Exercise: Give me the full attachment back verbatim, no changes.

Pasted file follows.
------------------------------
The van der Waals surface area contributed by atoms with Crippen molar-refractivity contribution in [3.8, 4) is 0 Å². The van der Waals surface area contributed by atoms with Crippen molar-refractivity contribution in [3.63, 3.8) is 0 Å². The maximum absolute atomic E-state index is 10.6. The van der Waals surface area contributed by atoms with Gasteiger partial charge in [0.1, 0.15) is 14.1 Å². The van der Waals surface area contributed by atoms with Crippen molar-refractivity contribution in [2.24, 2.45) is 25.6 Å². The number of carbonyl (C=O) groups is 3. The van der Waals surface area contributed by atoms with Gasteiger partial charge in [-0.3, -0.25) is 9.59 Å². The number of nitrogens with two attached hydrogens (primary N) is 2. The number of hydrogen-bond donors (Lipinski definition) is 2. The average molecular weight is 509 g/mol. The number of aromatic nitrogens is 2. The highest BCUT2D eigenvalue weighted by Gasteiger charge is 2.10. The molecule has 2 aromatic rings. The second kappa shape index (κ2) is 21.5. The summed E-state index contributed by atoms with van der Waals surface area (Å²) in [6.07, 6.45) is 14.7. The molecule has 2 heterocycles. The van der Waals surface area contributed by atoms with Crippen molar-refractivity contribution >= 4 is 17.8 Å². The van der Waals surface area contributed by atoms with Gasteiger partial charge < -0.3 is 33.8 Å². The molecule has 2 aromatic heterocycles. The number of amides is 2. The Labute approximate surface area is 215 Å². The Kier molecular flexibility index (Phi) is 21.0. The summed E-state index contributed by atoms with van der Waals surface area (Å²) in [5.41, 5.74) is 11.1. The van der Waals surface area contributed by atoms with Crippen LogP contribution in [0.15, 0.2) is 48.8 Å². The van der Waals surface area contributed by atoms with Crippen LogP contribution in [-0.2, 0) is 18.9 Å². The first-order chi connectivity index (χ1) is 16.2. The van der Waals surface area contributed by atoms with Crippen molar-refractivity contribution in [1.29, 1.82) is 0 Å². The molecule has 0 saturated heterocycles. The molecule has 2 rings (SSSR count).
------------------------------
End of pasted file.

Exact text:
The van der Waals surface area contributed by atoms with Crippen molar-refractivity contribution in [3.8, 4) is 0 Å². The van der Waals surface area contributed by atoms with Crippen molar-refractivity contribution in [3.63, 3.8) is 0 Å². The maximum absolute atomic E-state index is 10.6. The van der Waals surface area contributed by atoms with Gasteiger partial charge in [0.1, 0.15) is 14.1 Å². The van der Waals surface area contributed by atoms with Crippen molar-refractivity contribution in [2.24, 2.45) is 25.6 Å². The number of carbonyl (C=O) groups is 3. The van der Waals surface area contributed by atoms with Gasteiger partial charge in [-0.3, -0.25) is 9.59 Å². The number of nitrogens with two attached hydrogens (primary N) is 2. The number of hydrogen-bond donors (Lipinski definition) is 2. The average molecular weight is 509 g/mol. The number of aromatic nitrogens is 2. The highest BCUT2D eigenvalue weighted by Gasteiger charge is 2.10. The molecule has 2 aromatic rings. The second kappa shape index (κ2) is 21.5. The summed E-state index contributed by atoms with van der Waals surface area (Å²) in [6.07, 6.45) is 14.7. The molecule has 2 heterocycles. The van der Waals surface area contributed by atoms with Crippen molar-refractivity contribution >= 4 is 17.8 Å². The van der Waals surface area contributed by atoms with Gasteiger partial charge < -0.3 is 33.8 Å². The molecule has 2 aromatic heterocycles. The number of amides is 2. The Labute approximate surface area is 215 Å². The Kier molecular flexibility index (Phi) is 21.0. The summed E-state index contributed by atoms with van der Waals surface area (Å²) in [5.41, 5.74) is 11.1. The van der Waals surface area contributed by atoms with Crippen LogP contribution in [0.15, 0.2) is 48.8 Å². The van der Waals surface area contributed by atoms with Crippen LogP contribution in [-0.2, 0) is 18.9 Å². The first-order chi connectivity index (χ1) is 16.2. The van der Waals surface area contributed by atoms with Crippen molar-refractivity contribution in [1.29, 1.82) is 0 Å². The molecule has 0 saturated heterocycles. The molecule has 2 rings (SSSR count).